At LeadPages everyone who touches content is responsible for the upgrade, as opposed to there being just one content upgrade person. They have a full-time person taking care of their YouTube channel to produce videos—so every time he makes a video he makes sure to include an opt-in opportunity. Same with the podcast creator—every time he publishes an episode of Conversion Cast, he ensures that there’s an opt-in opportunity. Same with the blog writers. It’s not an after-the-fact job; it’s an ongoing process. Who better to create the content upgrade than the very person who created the original content?
What To Test For Conversion Tests
LeadPages runs a lot of different conversion tests all the time. They’ve tested animated video on landing pages, where the background of the page is an animated video (rather than a normal, embedded video on the page). They’ve seen both positive and negative results based on what the background video is. They’ve tested putting the pricing info on the front page along with a direct link to purchase, and have seen it work out well sometimes and other times not. They’ve played around with removing headers and navigation, and have seen some instances where it’s improved and other instances where it hasn’t.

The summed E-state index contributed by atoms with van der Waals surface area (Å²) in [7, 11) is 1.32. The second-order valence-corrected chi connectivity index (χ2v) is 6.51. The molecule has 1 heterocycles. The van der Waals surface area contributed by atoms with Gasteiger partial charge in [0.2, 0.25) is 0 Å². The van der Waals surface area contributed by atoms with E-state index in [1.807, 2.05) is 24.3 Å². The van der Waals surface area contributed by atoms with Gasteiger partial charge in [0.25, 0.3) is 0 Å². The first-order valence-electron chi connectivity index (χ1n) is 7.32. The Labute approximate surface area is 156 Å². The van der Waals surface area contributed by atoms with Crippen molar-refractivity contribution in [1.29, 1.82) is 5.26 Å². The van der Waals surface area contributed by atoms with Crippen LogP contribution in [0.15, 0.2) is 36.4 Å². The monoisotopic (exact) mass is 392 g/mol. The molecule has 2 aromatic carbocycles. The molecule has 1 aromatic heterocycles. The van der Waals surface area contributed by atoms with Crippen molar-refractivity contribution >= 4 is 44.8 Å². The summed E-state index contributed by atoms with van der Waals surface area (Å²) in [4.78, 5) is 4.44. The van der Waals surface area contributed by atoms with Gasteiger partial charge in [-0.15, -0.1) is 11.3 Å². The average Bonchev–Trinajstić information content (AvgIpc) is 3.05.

The point is, test everything! The problem with most people is that they tend to split test the smaller things rather than bigger things. The typical split testing that most businesses do is to play around with button color—which is not the most effective use of your time. Generally, the best things to test are headlines and copy, rather than layout.